| Lichen planus|
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Synonyms and keywords: Ruber planus; Wickham striae
Lichen Planopilaris is the specific name given to lichen planus on the scalp that may cause permanent, scarring alopecia. If left untreated the scarring will cause permanent hair loss. The Cicatricial Alopecia Research Foundation is a non-profit organization that provides support and resources for people with lichen planopilaris.
The cause of lichen planus is not known; however, there are cases of lichen planus-type rashes (known as lichenoid reactions) occurring as allergic reactions to medications for high blood pressure, heart disease and arthritis. These lichenoid reactions are referred to as lichenoid mucositis (of the mucosa) or dermatitis (of the skin). Lichen planus has been reported as a complication of chronic hepatitis C virus infection and can be a sign of chronic graft-versus-host disease of the skin. It has been suggested that true lichen planus may respond to stress, where lesions may present on the mucosa or skin during times of stress in those with the disease.
Causes in Alphabetical Order
- Allergic reactions to medications for high blood pressure
- Gold salts
- Graft-versus-host disease
- Heart disease
- Hepatitis C
- Lichen planopilaris
- Lichen ruber moniliformis
Natural History, Complications, and Prognosis
Lichen planus is usually not harmful and may get better with treatment. It usually clears up within 18 months. However it may last for weeks to months, and may come and go for years. If lichen planus is caused by a medication, the rash should go away once the medicine is stopped.
The microscopic appearance of lichen planus is pathognomonic for the condition
- Hyperparakeratosis with thickening of the granular cell layer
- Development of a "saw-tooth" appearance of the rete pegs
- Degeneration of the basal cell layer
- Infiltration of inflammatory cells into the subepithelial layer of connective tissue
Other symptoms such as:
- Cicatricial alopecia
- Genital ulcer
- Gum pathology
- Koebner phenomenon
- Lichenoid dermatitis
- Mucosal leucoplakia
- Nail pitting
- Oral ulceration
- Tongue abnormality
The typical rash of lichen planus is well-described by the "5 P's": well-defined pruritic, planar, purple, polygonal papules. The commonly affected sites are near the wrist and the ankle. The rash tends to heal with prominent blue-black or brownish discoloration that persists for a long time. Besides the typical lesions, many morphological varieties of the rash may occur. The presence of cutaneous lesions is not constant and may wax and wane over time. Oral lesions tend to last far longer than cutaneous lichen planus lesions.
The following images show good examples of how lichen planus manifests on the body.
Oral lichen planus may present in one of three forms.
- The reticular form is the most common presentation and manifests as white lacy streaks on the mucosa (known as Wickham's striae) or as smaller papules (small raised area). The lesions tend to be bilateral and are asymptomatic. The lacy streaks may also be seen on other parts of the mouth, including the gingiva (gums), the tongue, palate and lips.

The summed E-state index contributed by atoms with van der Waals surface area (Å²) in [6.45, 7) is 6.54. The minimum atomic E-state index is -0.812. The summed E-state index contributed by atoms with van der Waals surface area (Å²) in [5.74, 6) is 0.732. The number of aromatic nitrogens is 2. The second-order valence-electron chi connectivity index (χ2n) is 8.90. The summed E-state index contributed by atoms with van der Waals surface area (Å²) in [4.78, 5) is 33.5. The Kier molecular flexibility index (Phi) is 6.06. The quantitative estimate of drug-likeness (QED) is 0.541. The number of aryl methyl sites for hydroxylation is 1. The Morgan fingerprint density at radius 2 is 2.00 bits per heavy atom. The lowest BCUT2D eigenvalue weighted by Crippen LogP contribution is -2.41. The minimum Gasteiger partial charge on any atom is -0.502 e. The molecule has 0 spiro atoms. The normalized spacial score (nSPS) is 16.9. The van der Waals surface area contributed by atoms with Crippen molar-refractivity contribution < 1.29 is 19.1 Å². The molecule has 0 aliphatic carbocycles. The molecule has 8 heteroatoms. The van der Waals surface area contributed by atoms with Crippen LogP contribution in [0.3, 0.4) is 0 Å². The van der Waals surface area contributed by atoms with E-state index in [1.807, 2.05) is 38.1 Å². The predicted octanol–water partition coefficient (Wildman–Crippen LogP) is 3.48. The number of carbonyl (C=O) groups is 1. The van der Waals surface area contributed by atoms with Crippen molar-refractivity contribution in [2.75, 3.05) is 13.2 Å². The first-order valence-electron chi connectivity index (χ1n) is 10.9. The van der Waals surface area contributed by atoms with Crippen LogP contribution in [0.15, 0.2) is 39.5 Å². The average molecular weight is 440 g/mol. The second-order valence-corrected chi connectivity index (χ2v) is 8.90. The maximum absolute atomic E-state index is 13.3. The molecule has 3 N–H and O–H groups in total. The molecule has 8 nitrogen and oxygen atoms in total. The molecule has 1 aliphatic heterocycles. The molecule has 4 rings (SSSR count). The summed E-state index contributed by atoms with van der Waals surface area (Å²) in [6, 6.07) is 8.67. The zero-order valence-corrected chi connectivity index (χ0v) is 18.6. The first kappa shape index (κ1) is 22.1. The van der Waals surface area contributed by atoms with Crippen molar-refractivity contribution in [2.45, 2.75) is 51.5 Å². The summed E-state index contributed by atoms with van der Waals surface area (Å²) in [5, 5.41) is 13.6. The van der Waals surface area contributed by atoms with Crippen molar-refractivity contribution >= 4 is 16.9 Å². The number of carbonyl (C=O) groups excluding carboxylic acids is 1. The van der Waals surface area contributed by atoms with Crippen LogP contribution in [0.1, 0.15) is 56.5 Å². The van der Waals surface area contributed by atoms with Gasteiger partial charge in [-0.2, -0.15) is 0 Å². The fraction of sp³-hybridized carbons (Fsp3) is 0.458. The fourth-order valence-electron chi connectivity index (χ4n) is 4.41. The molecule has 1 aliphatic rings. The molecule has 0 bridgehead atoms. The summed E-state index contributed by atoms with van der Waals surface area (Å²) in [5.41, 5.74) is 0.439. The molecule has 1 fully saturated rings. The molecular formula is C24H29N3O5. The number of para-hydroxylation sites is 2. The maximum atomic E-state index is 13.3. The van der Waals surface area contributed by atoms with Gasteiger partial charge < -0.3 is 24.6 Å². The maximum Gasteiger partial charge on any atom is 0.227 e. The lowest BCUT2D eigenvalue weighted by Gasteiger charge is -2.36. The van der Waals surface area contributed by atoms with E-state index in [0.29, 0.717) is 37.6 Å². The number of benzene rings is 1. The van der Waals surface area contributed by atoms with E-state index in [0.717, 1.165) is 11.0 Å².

- The bullous form presents as fluid-filled vesicles which project from the surface.
- The erosive form presents with erythematous (red) areas that are ulcerated and uncomfortable. The erosion of the thin epithelium may occur in multiple areas of the mouth, or in one area, such as the gums, where they resemble desquamative gingivitis. Wickham's striae may also be seen near these ulcerated areas. This form may undergo malignant transformation.
Rarely, lichen planus shows esophageal involvement, where it can present with erosive esophagitis and stricturing. It has also been hypothesized that it is a precursor to squamous cell carcinoma of the esophagus.
Clinical experience suggests that Lichen planus of the skin alone is easier to treat as compared to one which is associated with oral and genital lesions.
Differentiating lichen planus from other Diseases
The clinical presentation of lichen planus may also resemble other conditions, including:
- Lichenoid drug reaction
- Discoid lupus erythematosus
- Chronic ulcerative stomatitis
- Pemphigus vulgaris
- Benign mucous membrane pemphigoid
- Oral leukoplakia
- Frictional keratosis
A biopsy is useful in identifying histological features that help differentiate lichen planus from these conditions.
Epidemiology and Demographics
Lichen planus in children is rare, and it occurs most often in middle-aged adults.
Lichen planus affects women more than men (at a ratio of 3:2).
Some of the risk factors for lichen planus are as follows:
- Exposure to medications, dyes, and other chemical substances (including gold, antibiotics, arsenic, iodides, chloroquine, quinacrine, quinide, phenothiazines, and diuretics)
- Disorders such as hepatitis C
Currently there is no cure for lichen planus but there are certain types of medicines used to reduce the effects of the inflammation. Lichen planus may go into a dormant state after treatment. There are also reports that lichen planus can flare up years after it is considered cured.
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